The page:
Thousands Are Protesting to Support Their Ousted Mayor. Here's Why.
Tens of thousands of protesters gathered in the streets of Bogotá on Friday in solidarity with their recently ousted mayor, Mayor Gustavo Petro, a demonstration that supports peace building efforts in Colombia.
Colombian Inspector General Alejandro Ordóñez called for the expulsion of Bogotá Mayor Petro from office after accusing him of mismanaging the city's sanitation, BBC News reports.
Deposed Petro, a former leftist rebel with the Bolivarian 19th of April Movement (M-19), argues the move was a "right-wing coup" by the inspector general. He was subsequently outlawed from running for a government position for 15 years.
Petro managed to garner support from tens of thousands of protesters who demonstrated at the Colombian capital's Bolivar Square on Friday, representing several social sectors of Bogotá, including students, teachers, and even farmers. He says he is going to fight to change the ruling.
Petro posted on twitter that his "coup d'état" removal by Ordóñez will undermine peace talks in Havana between President Juan Manuel Santos and the Marxist-Leninist FARC-EP (Revolutionary Armed Forces of Colombia – People's Army), backtracking recent substantial progress made in attempting to eliminate an almost 50-year-old civil war. Consequently, the FARC released a statement from Havana mentioning Petro's removal from office as an "attack on democracy" and a "message of war," which are the main criticisms made against the government's relationship with rising leftist politicians since the enigmatic assassination of populist leader Jorge Eliécer Gaitán Ayala in 1948.
"With a simple signature, Ordoñez gave those if use who have risen up in arms a lesson in what democracy means to the oligarchy in Colombia," the FARC said in a statement, The Christian Science Monitor reports.
Many Colombians, including 63 percent of those living in Bogotá, are against Ordóñez's decision for three main reasons.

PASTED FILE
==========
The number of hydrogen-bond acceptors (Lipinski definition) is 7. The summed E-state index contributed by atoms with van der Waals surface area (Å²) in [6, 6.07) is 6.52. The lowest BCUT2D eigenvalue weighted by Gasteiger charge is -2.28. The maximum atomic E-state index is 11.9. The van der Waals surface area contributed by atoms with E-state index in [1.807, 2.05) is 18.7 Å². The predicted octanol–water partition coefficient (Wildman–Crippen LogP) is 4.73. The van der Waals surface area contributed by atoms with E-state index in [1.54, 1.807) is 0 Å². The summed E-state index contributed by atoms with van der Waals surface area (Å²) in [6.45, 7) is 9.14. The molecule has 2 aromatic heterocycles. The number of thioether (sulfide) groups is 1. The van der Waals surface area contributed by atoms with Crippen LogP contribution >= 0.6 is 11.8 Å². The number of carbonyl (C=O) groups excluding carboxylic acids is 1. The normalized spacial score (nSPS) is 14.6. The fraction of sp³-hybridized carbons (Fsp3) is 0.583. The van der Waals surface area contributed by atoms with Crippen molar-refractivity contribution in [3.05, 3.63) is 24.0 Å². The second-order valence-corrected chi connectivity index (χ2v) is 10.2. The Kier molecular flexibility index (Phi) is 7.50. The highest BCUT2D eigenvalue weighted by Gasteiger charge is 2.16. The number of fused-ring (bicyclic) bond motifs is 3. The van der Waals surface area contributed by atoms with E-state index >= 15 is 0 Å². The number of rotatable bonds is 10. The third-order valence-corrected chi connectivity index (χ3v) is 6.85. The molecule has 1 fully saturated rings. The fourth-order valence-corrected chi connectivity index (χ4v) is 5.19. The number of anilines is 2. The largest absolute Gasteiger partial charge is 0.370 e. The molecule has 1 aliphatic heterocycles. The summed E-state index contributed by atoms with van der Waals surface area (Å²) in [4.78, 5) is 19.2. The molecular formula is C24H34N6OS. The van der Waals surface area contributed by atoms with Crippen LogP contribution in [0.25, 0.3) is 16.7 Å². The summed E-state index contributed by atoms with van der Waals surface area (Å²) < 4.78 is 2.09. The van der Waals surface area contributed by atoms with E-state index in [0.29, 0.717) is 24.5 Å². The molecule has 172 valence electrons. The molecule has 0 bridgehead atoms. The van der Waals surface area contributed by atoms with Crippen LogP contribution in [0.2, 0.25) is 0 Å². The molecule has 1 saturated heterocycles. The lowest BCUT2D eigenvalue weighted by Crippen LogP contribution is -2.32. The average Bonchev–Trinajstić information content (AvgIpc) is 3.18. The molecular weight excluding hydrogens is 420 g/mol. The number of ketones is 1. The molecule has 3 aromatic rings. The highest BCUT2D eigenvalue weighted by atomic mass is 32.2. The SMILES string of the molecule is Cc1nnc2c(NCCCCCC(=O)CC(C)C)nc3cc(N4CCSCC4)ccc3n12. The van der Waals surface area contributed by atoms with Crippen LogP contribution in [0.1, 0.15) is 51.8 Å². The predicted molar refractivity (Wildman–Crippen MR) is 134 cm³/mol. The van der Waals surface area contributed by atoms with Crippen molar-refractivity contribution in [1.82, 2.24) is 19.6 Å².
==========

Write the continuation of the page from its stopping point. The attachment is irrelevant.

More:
First, Petro's removal from office is likely to stir up trouble between guerrillas and the stalwart conservative officials in government attempting to make peace negotiations because of the guerillas' sympathy with the ousted mayor's tackling of animal abuse, discrimination of LGBT, racial marginalization, and urban poverty. Any steps taken backward in the peace-building process between the guerrillas and conservative officials will seem like a failure to millions of Colombians who are exhausted from almost five decades of violent conflict.
Second, in the minds of many in Colombia, Petro's time in office represents a reconciliation of both the values of more radical leftist groups in Colombia who promote attempts made at the redistribution of wealth and elected officials who have denounced guerrilla crimes under the banner of egalitarianism. Petro has openly criticized both the FARC and former President Álvaro Uribe, who is rumored to have ties with violent right-wing paramilitary groups.
Lastly, this is not the first time Ordóñez has removed a leftist politician. The inspector general eliminated renowned leftist leader Piedad Córdoba from Colombia's Senate and outlawed her from running for a government position for 10 years. Córdoba, who made public her friendship with deceased Venezuelan President Hugo Chávez, was accused trying to aid the FARC, The Guardian also reports.
Overall, hundreds of thousands of protesters in Bogotá have sided with Petro because of the effects the conservative ouster's decision will have on the peace-building process between the FARC and government, Ordóñez's history of targeting leaders who promote social equality, and because of the ousted mayor's vision of a more egalitarian Colombia that many far-right government officials do not share.